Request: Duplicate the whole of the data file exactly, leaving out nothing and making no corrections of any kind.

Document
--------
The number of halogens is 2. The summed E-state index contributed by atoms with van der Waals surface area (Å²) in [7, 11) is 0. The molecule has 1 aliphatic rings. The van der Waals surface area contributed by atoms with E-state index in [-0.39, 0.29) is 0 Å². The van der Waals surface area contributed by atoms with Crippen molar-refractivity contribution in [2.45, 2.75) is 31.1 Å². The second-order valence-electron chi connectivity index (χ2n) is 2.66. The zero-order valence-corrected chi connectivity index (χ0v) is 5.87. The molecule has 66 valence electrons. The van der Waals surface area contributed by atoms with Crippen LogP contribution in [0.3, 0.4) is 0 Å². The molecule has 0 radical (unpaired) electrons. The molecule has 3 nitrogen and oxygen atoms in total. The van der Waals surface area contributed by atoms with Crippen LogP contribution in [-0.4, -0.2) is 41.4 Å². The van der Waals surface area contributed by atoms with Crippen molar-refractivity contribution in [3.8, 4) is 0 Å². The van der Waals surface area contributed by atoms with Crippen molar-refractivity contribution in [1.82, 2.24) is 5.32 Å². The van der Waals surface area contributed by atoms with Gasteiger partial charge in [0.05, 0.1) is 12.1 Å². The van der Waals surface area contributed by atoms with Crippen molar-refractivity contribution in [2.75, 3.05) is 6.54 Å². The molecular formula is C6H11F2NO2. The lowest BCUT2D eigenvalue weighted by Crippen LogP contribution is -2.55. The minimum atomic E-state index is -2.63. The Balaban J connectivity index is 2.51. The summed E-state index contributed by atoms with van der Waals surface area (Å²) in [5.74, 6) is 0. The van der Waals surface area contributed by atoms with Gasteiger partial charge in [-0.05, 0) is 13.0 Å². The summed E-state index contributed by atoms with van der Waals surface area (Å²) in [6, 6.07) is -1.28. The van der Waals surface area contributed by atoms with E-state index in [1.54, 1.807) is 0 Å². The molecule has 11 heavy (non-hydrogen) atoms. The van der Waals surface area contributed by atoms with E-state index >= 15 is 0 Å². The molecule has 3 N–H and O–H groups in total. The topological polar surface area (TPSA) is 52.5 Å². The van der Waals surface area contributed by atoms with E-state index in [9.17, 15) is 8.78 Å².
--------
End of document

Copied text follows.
The number of halogens is 2. The summed E-state index contributed by atoms with van der Waals surface area (Å²) in [7, 11) is 0. The molecule has 1 aliphatic rings. The van der Waals surface area contributed by atoms with E-state index in [-0.39, 0.29) is 0 Å². The van der Waals surface area contributed by atoms with Crippen molar-refractivity contribution in [2.45, 2.75) is 31.1 Å². The second-order valence-electron chi connectivity index (χ2n) is 2.66. The zero-order valence-corrected chi connectivity index (χ0v) is 5.87. The molecule has 66 valence electrons. The van der Waals surface area contributed by atoms with Crippen LogP contribution in [0.3, 0.4) is 0 Å². The molecule has 0 radical (unpaired) electrons. The molecule has 3 nitrogen and oxygen atoms in total. The van der Waals surface area contributed by atoms with Crippen LogP contribution in [-0.4, -0.2) is 41.4 Å². The van der Waals surface area contributed by atoms with Crippen molar-refractivity contribution in [3.8, 4) is 0 Å². The van der Waals surface area contributed by atoms with Crippen molar-refractivity contribution in [1.82, 2.24) is 5.32 Å². The van der Waals surface area contributed by atoms with Gasteiger partial charge in [0.05, 0.1) is 12.1 Å². The van der Waals surface area contributed by atoms with Crippen molar-refractivity contribution in [2.75, 3.05) is 6.54 Å². The molecular formula is C6H11F2NO2. The lowest BCUT2D eigenvalue weighted by Crippen LogP contribution is -2.55. The minimum atomic E-state index is -2.63. The Balaban J connectivity index is 2.51. The summed E-state index contributed by atoms with van der Waals surface area (Å²) in [5.74, 6) is 0. The van der Waals surface area contributed by atoms with Gasteiger partial charge in [-0.05, 0) is 13.0 Å². The summed E-state index contributed by atoms with van der Waals surface area (Å²) in [6, 6.07) is -1.28. The van der Waals surface area contributed by atoms with E-state index in [1.54, 1.807) is 0 Å². The molecule has 11 heavy (non-hydrogen) atoms. The van der Waals surface area contributed by atoms with E-state index >= 15 is 0 Å². The molecule has 3 N–H and O–H groups in total. The topological polar surface area (TPSA) is 52.5 Å². The van der Waals surface area contributed by atoms with E-state index in [9.17, 15) is 8.78 Å².